“We did not fall into a state of confusion and turmoil. Everything was prepared and transferred to another place. And within only half an hour, the backup plan was ready. The communications department was present through a secret communications center connected to all the vital centers as well as all the major authorities, centers, and officials in the leadership and on the battlefield.”

The enemy escalated its aggression and committed a series of massacres, including the Sohmor massacre. The Islamic Resistance responded by bombing the settlements. The massacre involving the Al-Mansouri ambulance took place under intense raids that resulted in dozens of martyrs and wounded civilians. The general manager of “Israel’s” Ministry of Foreign Affairs Uri Savir stated that “the raids on Lebanon have American and Western support. They aim not only to defend the security of ‘Israel’ but to prevent Lebanon from supporting the Hezbollah.” – this was a green light to raise the ceiling of the war.

The Islamic Resistance did not stand idly by. Rather it carried out attacks on “Israeli” and Lahad positions and launched rockets on the settlements. It became a tit-for-tat confrontation, and psychological warfare played a role. The enemy was highly cautious hindering the Mujahideen from carrying out operations in the “Israeli” depth. On the fourth day, the Lebanese capital was under attack for a third time. The objective was to establish the Beirut-Kiryat Shmona equation – an equation that the Islamic Resistance vanquished on the sixth day during which it also bombed 19 settlements. Its Mujahideen launched a large-scale attack on enemy positions in Sujud, Bir Kallab, al-Tohra, al-Burj, Haddatha, Beit Yahoun, and Ali al-Taher. The artillery barrage targeted the Al-Suwayda site. On that day, the first Islamic Resistance fighter was martyred.

The missile deterrence equation

How was the military performance rated along the front? The enemy ferociously tried to strike all the Katyusha launchers. “Israeli” missiles and rockets poured onto the launch sites just a few minutes after the first missiles were launched.

“But the Mujahideen resumed the shelling every time, relying on the movement tactic and not staying in one location. That is why we only had one martyr on the sixth day despite the hundreds of raids and shells.”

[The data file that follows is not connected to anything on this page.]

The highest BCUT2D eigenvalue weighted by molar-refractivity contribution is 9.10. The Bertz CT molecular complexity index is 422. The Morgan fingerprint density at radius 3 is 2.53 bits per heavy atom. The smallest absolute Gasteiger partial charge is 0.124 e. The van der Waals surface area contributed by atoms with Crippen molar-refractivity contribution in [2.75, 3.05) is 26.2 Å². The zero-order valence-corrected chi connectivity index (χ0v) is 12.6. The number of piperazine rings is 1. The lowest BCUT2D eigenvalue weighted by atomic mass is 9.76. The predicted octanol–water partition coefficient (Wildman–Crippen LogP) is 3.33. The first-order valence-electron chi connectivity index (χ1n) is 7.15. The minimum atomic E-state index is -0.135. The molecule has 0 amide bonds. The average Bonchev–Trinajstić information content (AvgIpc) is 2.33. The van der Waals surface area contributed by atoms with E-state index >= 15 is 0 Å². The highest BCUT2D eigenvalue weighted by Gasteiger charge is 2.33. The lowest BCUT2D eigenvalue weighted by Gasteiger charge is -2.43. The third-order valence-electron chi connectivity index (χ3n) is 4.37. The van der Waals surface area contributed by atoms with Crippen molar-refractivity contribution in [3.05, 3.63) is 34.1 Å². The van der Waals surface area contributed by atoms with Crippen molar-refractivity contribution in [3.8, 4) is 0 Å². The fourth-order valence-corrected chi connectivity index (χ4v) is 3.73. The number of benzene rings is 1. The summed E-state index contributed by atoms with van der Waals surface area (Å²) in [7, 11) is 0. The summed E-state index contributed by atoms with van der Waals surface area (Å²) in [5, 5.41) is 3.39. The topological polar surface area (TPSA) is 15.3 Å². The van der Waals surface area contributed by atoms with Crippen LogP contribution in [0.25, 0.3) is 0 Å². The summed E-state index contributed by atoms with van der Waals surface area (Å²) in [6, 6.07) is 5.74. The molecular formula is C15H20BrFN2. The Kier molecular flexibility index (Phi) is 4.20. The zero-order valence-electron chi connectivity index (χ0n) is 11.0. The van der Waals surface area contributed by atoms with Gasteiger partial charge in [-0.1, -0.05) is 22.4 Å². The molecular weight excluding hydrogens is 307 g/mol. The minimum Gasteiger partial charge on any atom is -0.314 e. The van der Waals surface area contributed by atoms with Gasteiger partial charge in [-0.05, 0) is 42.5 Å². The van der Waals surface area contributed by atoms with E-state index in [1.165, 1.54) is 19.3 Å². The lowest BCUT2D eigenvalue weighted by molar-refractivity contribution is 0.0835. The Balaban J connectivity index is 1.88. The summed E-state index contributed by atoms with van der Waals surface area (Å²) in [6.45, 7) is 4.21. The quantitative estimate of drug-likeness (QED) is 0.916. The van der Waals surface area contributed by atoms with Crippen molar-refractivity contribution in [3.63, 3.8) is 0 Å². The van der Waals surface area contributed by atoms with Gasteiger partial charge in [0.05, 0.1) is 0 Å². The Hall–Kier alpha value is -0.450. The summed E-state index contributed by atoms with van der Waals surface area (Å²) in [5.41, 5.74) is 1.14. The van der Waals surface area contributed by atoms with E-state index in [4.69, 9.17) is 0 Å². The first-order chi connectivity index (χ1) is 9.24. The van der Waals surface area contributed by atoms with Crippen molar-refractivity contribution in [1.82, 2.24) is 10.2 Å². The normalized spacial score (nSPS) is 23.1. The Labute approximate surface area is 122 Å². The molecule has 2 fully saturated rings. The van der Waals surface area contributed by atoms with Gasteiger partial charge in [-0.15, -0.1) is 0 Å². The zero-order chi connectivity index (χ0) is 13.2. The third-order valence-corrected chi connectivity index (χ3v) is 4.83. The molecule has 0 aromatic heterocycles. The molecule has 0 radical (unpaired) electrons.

Here, Sayyed Zulfiqar breathes deeply and pauses for a second as if conjuring a scene. Then, he shifts his gaze between the brothers and says, “can you imagine, some of the brothers were subjected to more than ten consecutive raids. They were bombarded with rockets weighing a thousand pounds, but they continued to fire without tiring. A cave collapsed on some of them. Others were buried under the rubble of a building that was bombed by warplanes. Suddenly, they find a large hammer next to them and use it to make their way out of the rubble and come out alive. Where did this hammer come from? Is this not divine kindness!?”

Sayyed Zulfiqar pauses once more and then resumes firmly, “There was no safe place in the southern regions during the war, especially along the confrontation areas. And the resistance tactic of launching rockets was aimed to deter. The issue was no longer just about firing rockets, but it turned into a balance of real terror equation imposed by the missile deterrence the Islamic Resistance adopted.”

On the seventh day, the enemy began implementing the third stage of its objectives by a helicopter and land bombing. Meanwhile, the resistance’s missiles rained down on 14 settlements. It also attacked the Baracheet and Dasbha positions as well as gatherings of the enemy east of Marjayoun.

Here, Sayyed speaks about one aspect of the divine guidance. On the eighth day, “the brothers discovered a big gathering of ‘Israeli’ forces in Yater. They located the position and opened fire. The shells hit the gathering directly.”

On that day, too, the enemy committed two massacres. The first was Qana where 118 civilians were martyred after taking refuge in a United Nations compound. The second massacre was in Nabatiyeh. The “Israelis” cut off the road between the south and Beirut to prevent supply routes. 18 resistance fighters were martyred.

“The enemy stabbed itself in the heart by committing the Qana massacre,” Sayyed Zulfiqar says. Amnon Shahak, the chief of staff of the occupation army, apologized for the massacre. And the military and political institutions began to contradict each other about the war and its consequences.